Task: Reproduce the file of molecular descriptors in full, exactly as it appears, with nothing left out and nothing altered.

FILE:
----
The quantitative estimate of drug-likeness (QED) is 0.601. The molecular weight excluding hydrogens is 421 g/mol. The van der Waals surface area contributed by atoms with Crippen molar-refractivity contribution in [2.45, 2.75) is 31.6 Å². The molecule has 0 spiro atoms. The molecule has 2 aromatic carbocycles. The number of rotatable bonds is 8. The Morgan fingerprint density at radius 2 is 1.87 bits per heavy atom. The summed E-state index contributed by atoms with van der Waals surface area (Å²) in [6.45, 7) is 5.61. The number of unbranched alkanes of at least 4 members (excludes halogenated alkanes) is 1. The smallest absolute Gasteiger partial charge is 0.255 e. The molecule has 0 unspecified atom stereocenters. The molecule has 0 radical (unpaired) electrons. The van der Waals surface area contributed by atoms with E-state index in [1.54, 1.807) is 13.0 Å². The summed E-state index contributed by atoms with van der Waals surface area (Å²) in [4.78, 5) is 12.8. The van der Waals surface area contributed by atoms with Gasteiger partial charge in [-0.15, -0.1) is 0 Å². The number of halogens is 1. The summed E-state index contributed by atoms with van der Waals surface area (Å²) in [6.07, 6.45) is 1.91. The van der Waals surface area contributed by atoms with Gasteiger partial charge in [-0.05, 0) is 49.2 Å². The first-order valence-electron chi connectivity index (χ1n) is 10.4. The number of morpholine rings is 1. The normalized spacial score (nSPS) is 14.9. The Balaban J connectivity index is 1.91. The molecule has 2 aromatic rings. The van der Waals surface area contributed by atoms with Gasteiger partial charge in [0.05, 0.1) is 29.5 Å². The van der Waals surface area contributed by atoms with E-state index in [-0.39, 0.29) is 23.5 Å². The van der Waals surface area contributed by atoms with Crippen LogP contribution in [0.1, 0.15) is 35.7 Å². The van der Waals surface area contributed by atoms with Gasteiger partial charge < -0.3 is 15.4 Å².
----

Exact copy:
The quantitative estimate of drug-likeness (QED) is 0.601. The molecular weight excluding hydrogens is 421 g/mol. The van der Waals surface area contributed by atoms with Crippen molar-refractivity contribution in [2.45, 2.75) is 31.6 Å². The molecule has 0 spiro atoms. The molecule has 2 aromatic carbocycles. The number of rotatable bonds is 8. The Morgan fingerprint density at radius 2 is 1.87 bits per heavy atom. The summed E-state index contributed by atoms with van der Waals surface area (Å²) in [6.45, 7) is 5.61. The number of unbranched alkanes of at least 4 members (excludes halogenated alkanes) is 1. The smallest absolute Gasteiger partial charge is 0.255 e. The molecule has 0 unspecified atom stereocenters. The molecule has 0 radical (unpaired) electrons. The van der Waals surface area contributed by atoms with E-state index in [1.54, 1.807) is 13.0 Å². The summed E-state index contributed by atoms with van der Waals surface area (Å²) in [4.78, 5) is 12.8. The van der Waals surface area contributed by atoms with Gasteiger partial charge in [-0.15, -0.1) is 0 Å². The number of halogens is 1. The summed E-state index contributed by atoms with van der Waals surface area (Å²) in [6.07, 6.45) is 1.91. The van der Waals surface area contributed by atoms with Gasteiger partial charge in [-0.05, 0) is 49.2 Å². The first-order valence-electron chi connectivity index (χ1n) is 10.4. The number of morpholine rings is 1. The normalized spacial score (nSPS) is 14.9. The Balaban J connectivity index is 1.91. The molecule has 2 aromatic rings. The van der Waals surface area contributed by atoms with Gasteiger partial charge in [0.05, 0.1) is 29.5 Å². The van der Waals surface area contributed by atoms with E-state index in [-0.39, 0.29) is 23.5 Å². The van der Waals surface area contributed by atoms with Crippen LogP contribution in [0.1, 0.15) is 35.7 Å². The van der Waals surface area contributed by atoms with Gasteiger partial charge < -0.3 is 15.4 Å².